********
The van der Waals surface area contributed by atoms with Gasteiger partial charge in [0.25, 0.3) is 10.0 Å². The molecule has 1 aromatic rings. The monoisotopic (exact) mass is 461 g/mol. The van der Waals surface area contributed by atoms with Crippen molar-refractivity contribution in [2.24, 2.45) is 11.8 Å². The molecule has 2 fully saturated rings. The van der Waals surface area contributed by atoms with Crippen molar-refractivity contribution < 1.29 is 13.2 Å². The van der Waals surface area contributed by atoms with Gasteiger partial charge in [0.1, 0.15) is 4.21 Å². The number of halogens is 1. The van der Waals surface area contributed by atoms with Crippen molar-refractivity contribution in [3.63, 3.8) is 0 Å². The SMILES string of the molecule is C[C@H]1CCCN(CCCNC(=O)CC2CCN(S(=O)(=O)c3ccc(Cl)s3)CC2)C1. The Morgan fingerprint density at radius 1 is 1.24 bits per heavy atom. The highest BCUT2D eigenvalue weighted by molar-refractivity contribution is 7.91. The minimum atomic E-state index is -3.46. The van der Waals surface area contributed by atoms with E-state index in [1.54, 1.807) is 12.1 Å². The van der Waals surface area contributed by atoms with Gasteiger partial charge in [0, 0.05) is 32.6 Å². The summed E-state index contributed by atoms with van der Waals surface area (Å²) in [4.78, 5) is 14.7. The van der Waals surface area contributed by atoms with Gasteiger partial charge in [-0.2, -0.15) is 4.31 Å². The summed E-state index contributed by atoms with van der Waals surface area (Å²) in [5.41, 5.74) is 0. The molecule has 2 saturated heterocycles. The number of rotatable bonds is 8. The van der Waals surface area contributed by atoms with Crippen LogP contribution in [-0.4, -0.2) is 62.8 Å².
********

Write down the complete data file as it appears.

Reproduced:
The van der Waals surface area contributed by atoms with Gasteiger partial charge in [0.25, 0.3) is 10.0 Å². The molecule has 1 aromatic rings. The monoisotopic (exact) mass is 461 g/mol. The van der Waals surface area contributed by atoms with Crippen molar-refractivity contribution in [2.24, 2.45) is 11.8 Å². The molecule has 2 fully saturated rings. The van der Waals surface area contributed by atoms with Crippen molar-refractivity contribution < 1.29 is 13.2 Å². The van der Waals surface area contributed by atoms with Gasteiger partial charge in [0.1, 0.15) is 4.21 Å². The number of halogens is 1. The van der Waals surface area contributed by atoms with Crippen molar-refractivity contribution in [3.63, 3.8) is 0 Å². The SMILES string of the molecule is C[C@H]1CCCN(CCCNC(=O)CC2CCN(S(=O)(=O)c3ccc(Cl)s3)CC2)C1. The Morgan fingerprint density at radius 1 is 1.24 bits per heavy atom. The highest BCUT2D eigenvalue weighted by molar-refractivity contribution is 7.91. The minimum atomic E-state index is -3.46. The van der Waals surface area contributed by atoms with E-state index in [1.54, 1.807) is 12.1 Å². The van der Waals surface area contributed by atoms with Gasteiger partial charge in [0, 0.05) is 32.6 Å². The summed E-state index contributed by atoms with van der Waals surface area (Å²) in [4.78, 5) is 14.7. The van der Waals surface area contributed by atoms with Gasteiger partial charge in [-0.2, -0.15) is 4.31 Å². The summed E-state index contributed by atoms with van der Waals surface area (Å²) in [5.41, 5.74) is 0. The molecule has 2 saturated heterocycles. The number of rotatable bonds is 8. The van der Waals surface area contributed by atoms with Crippen LogP contribution in [-0.4, -0.2) is 62.8 Å².